Baby Step #1.

[This is the first of a blog series on Baby Steps.]

Today I gave a 3-note lesson. It was great! Not as boring as some of you may think, not in the least bit! Glenda and I were talking about baby steps. and 3 notes are the perfect tangible amount of baby steps to take in 30 minutes.

After years and years of driving her own children to music lessons, and now witnessing her grandchildren go to their music lessons, Glenda has taken the grand leap to give herself the time to take the music lessons she's always wanted! She played her first recital in December and played her "Twinkles" with a great twinkle in her eye! Way to go Glenda! Glenda has acknowledged that as an adult beginner she's got a long way to go before she gets to where she wants to be as a cellist.

But! Today she made the exclamation "I want to practice 2 hours a day." (Glenda, I will hold you to this desire, believe you me!) I admire her acknowledgement of exactly how badly she wants to be a better cellist and make the sound she hears from the stereo and inside her heart everyday. Acknowledging the desire is a great part of taking the steps to acquiring the skills.

So this morning Glenda and I sat down to our lesson and we began to talk about how we practice.
  • What does it mean to take baby steps in practice?
  • How can we divide up the songs we work on?
  • Rather than just narrow in on three notes and play them over and over (and over and over and...), how do we provide ourselves with the ladder rungs to play sounds that we long to hear from our cellos?
  • Is there a science, a set of rules to the deductive reasoning we use while practicing?
Today we worked on the first 3 notes of "Lightly Row." [A(0), F#(3), F#(3) --. ]

Baby Step #1 - Recycling your checklist: Playing a note on the A-string, the A in this case, does not just mean play A. Playing the first note of Lightly Row means thinking about all types of posture, bow hold, arm swing, prepping the 3rd finger (and 1st and 2nd fingers), flat wrist, curved fingers, sinking & weighty arms, and more! We start at the very beginning of the first cello lesson we ever had and press "play."

The recycling of thought on all your technique is crucial. It's crucial for a number of reasons. We don't want to train our minds to play something incorrectly. The more we practice an idea as simple as sitting at a 90-degree angle, the more innate it will feel as we move on to further baby steps. Eventually you realize that you don't have to go to that check point as often. But as you'll soon read in later posts, you do need to go back to them eventually, if only for brief moments.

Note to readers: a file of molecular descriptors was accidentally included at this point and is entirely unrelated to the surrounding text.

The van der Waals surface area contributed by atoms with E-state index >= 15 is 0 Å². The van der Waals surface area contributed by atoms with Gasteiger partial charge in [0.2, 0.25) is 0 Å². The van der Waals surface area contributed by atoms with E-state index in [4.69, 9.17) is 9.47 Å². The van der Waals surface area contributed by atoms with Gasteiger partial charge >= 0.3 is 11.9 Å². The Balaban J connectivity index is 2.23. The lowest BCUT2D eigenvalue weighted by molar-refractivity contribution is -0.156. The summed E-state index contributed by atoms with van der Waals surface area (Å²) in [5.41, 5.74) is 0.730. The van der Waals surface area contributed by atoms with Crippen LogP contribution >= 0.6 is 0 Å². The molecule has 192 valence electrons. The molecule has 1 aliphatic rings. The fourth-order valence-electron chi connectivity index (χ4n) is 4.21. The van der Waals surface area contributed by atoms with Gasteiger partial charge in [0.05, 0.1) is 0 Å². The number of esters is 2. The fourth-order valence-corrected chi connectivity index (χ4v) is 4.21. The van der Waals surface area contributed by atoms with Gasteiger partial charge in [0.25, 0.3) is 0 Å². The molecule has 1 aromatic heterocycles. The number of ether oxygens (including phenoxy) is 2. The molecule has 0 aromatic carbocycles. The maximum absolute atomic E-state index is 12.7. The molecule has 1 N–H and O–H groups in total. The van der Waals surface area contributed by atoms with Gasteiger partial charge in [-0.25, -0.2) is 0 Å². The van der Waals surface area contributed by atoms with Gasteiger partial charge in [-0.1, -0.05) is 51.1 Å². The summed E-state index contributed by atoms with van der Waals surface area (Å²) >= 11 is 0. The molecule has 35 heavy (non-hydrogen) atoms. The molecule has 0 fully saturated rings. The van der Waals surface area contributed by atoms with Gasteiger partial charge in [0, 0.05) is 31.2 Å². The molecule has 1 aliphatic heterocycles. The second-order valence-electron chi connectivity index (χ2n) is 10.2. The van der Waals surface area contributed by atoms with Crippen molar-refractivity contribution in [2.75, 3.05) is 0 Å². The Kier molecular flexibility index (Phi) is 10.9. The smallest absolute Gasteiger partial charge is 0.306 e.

I liken this step to "checking in on someone." Call them up. Ask how things are going. Listen. If they're doing well, smile. If they're doing poorly, listen. Empathize. Help.

I'm trying to do this with more friends and even with myself more often these days. I find myself saying in my life, what a lot of my students say in their lessons... "What?! How and why on earth am I sitting sideways?" "Woah. Why are my shoulders so tense?" Sometimes my physical body demands that I check in on myself. "What!? Where did this cold sore come from? What am I so stressed out about? Why am I craving so much sweet stuff?" or "Okay, I'm getting a migraine. What emotionally traumatic moment did I re-live 3 hours ago?"

Because Thought-Recycling is so crucial, this is where it's great to have a teacher. A great teacher, in my opinion, should always check in on their student regularly. "Oh, you still haven't memorized, 7 + 5, let's go back a little then. Before we attempt to swallow algebra." :-) I realize that I might sound like a broken record to some of my students. But! It's for your own precious good. You'll thank me later, I promise. To this day, I can still hear my first cello teacher, Myrna Trent, talk about curved fingers and bow distribution. (Thank you Myrna!)

Okay, back to Glenda's lesson. Playing the first note of Lightly Row has a TON of checklist items to go through. Glenda and I once wrote out a list of ~100 things she thinks about while playing the cello. No joke. Play that first note several times to allow your brain to go through each one. After you've gone through your checklist items and your senses are satisfied then go on to the next baby step...